Obadiah read the order aloud. “King Ahab requires you to assemble at sunrise, the fourth day of this week, on Mount Carmel.”
Mount Carmel, Israel, 871 BC
1 Kings 18:2-19
Obadiah strolled into the center of the king’s fifty bodyguards, nudged Ahab, and swept his arm toward the crowd murmuring around them. “You summoned, and your people gathered.” He pointed toward the light creeping up from the mountains of Gilead. “Perhaps not at your bidding, my king, but the sun has chased a few stars and even now bleaches the night from the sky.”
“We don’t need your poetry this morning, Biah.” Ahab folded his arms across his chest and turned toward Elijah’s head poking up from the center of the crowd. “What’s that miserable bean pole doing, anyway?”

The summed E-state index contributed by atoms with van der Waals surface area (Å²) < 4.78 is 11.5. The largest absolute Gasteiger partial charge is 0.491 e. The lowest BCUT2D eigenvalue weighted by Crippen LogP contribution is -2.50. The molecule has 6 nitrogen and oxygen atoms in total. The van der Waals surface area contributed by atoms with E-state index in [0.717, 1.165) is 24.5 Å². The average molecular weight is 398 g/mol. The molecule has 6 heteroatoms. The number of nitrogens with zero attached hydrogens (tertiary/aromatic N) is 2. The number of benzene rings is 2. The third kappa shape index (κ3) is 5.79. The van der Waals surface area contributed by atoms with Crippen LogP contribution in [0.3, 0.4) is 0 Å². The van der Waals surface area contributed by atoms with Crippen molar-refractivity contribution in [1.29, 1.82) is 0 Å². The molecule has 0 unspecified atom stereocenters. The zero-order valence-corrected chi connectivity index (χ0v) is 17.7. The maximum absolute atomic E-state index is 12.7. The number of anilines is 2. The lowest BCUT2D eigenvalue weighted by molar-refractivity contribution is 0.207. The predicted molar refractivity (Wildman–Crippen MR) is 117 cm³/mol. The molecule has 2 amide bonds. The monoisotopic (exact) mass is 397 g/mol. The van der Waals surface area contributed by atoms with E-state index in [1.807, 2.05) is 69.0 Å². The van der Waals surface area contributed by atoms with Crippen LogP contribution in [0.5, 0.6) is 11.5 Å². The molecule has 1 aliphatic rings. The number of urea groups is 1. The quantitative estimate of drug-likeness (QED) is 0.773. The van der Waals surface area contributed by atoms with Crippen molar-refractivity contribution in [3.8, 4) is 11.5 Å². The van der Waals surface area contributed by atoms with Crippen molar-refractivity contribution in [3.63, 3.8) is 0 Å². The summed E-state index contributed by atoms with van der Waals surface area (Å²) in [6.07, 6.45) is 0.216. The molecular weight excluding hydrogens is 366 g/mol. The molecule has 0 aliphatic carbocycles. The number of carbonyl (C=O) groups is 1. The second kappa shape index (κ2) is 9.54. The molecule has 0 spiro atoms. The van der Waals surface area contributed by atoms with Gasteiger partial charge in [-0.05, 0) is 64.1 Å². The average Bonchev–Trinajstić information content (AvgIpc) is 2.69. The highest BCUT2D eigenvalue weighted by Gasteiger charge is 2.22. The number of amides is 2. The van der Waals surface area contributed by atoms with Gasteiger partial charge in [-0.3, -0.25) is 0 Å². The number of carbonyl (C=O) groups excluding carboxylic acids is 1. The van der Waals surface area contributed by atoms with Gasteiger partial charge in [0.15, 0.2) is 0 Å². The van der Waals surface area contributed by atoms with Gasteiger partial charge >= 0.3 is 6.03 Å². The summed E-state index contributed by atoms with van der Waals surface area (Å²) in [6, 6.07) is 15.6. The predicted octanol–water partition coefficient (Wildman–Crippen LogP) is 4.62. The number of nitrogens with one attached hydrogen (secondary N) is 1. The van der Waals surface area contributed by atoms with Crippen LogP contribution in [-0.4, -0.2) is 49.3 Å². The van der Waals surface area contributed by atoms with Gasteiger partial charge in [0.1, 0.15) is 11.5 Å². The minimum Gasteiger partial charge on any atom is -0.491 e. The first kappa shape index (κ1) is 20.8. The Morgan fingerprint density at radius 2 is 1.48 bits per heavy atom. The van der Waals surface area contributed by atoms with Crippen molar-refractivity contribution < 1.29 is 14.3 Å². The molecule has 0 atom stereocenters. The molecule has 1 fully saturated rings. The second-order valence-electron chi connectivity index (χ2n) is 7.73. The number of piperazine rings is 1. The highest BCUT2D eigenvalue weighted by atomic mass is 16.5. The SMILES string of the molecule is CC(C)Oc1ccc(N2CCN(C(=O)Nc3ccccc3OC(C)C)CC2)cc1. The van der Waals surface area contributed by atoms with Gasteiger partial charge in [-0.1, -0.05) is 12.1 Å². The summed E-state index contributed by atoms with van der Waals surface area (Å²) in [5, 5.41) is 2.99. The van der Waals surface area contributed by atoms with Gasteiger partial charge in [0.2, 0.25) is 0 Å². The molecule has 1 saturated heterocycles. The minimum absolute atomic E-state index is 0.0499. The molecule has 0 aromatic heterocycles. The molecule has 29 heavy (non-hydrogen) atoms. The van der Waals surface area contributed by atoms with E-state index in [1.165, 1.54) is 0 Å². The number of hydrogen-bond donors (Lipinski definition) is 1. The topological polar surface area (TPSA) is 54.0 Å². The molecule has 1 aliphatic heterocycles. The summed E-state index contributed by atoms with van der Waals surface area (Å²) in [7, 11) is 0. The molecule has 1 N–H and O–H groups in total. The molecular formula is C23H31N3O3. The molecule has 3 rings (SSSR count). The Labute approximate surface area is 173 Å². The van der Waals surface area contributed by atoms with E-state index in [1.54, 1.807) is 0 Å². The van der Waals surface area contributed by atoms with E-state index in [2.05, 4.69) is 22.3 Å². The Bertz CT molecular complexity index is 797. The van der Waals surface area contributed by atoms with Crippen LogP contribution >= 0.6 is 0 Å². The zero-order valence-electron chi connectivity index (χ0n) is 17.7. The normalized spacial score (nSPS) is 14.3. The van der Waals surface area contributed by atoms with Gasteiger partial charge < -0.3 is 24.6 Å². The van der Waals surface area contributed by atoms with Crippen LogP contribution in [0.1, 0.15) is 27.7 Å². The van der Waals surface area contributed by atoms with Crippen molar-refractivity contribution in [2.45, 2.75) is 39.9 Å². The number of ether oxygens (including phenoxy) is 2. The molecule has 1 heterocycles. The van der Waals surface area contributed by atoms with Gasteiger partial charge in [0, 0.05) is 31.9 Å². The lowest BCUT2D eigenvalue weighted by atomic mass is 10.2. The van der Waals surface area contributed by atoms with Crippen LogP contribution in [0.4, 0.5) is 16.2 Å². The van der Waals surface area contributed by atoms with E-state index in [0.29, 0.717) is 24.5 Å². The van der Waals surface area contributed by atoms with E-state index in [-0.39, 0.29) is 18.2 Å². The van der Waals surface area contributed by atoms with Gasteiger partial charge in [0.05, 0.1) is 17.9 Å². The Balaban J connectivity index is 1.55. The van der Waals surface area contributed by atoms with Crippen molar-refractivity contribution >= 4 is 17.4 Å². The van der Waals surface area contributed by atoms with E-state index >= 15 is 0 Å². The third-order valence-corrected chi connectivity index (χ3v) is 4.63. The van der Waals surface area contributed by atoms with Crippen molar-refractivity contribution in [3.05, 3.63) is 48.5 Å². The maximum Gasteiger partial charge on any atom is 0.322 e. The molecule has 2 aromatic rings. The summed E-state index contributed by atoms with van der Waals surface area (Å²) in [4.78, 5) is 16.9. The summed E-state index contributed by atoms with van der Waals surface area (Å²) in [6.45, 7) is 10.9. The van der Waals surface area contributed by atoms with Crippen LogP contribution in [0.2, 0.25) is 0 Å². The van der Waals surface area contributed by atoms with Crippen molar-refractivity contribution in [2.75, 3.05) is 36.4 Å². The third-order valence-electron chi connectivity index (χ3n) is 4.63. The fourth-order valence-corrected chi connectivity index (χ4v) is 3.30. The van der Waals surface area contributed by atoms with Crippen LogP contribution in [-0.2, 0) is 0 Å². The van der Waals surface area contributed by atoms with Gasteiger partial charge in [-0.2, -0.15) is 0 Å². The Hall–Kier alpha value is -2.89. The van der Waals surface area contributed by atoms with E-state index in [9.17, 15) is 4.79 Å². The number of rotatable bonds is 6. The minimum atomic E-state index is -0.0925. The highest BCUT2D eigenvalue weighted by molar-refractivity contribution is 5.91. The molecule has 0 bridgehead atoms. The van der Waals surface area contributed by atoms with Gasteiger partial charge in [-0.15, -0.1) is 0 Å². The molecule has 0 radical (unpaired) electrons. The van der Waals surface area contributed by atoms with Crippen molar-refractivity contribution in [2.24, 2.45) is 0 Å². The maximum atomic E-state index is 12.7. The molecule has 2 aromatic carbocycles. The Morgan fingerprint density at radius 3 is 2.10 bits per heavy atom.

Obadiah bit back a smirk. “My, my. Did someone get out on the wrong side of the royal bed?”
“Royal bed or stable floor. What’s it matter? We’ve had three years of hot dry wind.” Ahab sighed. “When does Mr. Goatskin start his rain dance?” [How is Ahab dressed? Does he wear a crown?]
[Consider adding a descriptive detail or two regarding the setting before this sentence.] A wrinkled man with white hair and beard climbed down from his donkey and peered between the guards and boomed. “Your runner handed me your message, don’t you know?”
People several paces away glanced toward the old man.
Obadiah offered a small smile. The man’s two hands and bearded chin rested on his long, stout cane in a silhouette similar to the grandfather who had taught little Obadiah’s fingers how to coax milk from the udder of a nanny goat. Obadiah elbowed Ahab.
Ahab nodded, and the guards opened ranks.
The man hobbled into the royal circle and fixed his rheumy gaze on Obadiah. “Name’s Jamin. Tribe of Simeon. Everybody in Shechem’s my friend because I serve the people, don’t you know?” He punctuated each declaration with a jut of his chin. “Always alert for the call. Course, you’re too young—”